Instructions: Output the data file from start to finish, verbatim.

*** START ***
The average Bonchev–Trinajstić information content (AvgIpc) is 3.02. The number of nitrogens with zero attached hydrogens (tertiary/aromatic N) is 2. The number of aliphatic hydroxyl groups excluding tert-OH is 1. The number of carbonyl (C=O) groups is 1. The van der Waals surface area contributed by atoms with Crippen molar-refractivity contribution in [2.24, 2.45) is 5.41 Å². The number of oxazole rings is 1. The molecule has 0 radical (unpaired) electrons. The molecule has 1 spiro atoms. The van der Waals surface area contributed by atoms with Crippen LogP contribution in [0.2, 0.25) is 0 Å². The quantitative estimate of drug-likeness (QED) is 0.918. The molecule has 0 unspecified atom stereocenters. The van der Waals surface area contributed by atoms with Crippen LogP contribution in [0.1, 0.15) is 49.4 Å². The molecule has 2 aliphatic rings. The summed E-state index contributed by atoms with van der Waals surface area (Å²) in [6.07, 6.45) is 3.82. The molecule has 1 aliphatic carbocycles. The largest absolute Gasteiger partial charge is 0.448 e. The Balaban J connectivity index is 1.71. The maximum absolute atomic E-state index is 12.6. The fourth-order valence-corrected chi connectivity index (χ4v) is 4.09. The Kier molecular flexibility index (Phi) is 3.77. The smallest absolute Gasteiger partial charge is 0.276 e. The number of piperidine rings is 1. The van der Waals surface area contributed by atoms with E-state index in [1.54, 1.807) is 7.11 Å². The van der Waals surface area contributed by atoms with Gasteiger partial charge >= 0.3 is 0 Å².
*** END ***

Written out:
The average Bonchev–Trinajstić information content (AvgIpc) is 3.02. The number of nitrogens with zero attached hydrogens (tertiary/aromatic N) is 2. The number of aliphatic hydroxyl groups excluding tert-OH is 1. The number of carbonyl (C=O) groups is 1. The van der Waals surface area contributed by atoms with Crippen molar-refractivity contribution in [2.24, 2.45) is 5.41 Å². The number of oxazole rings is 1. The molecule has 0 radical (unpaired) electrons. The molecule has 1 spiro atoms. The van der Waals surface area contributed by atoms with Crippen LogP contribution in [0.2, 0.25) is 0 Å². The quantitative estimate of drug-likeness (QED) is 0.918. The molecule has 0 unspecified atom stereocenters. The van der Waals surface area contributed by atoms with Crippen LogP contribution in [0.1, 0.15) is 49.4 Å². The molecule has 2 aliphatic rings. The summed E-state index contributed by atoms with van der Waals surface area (Å²) in [6.07, 6.45) is 3.82. The molecule has 1 aliphatic carbocycles. The largest absolute Gasteiger partial charge is 0.448 e. The Balaban J connectivity index is 1.71. The maximum absolute atomic E-state index is 12.6. The fourth-order valence-corrected chi connectivity index (χ4v) is 4.09. The Kier molecular flexibility index (Phi) is 3.77. The smallest absolute Gasteiger partial charge is 0.276 e. The number of piperidine rings is 1. The van der Waals surface area contributed by atoms with E-state index in [1.54, 1.807) is 7.11 Å². The van der Waals surface area contributed by atoms with Gasteiger partial charge >= 0.3 is 0 Å².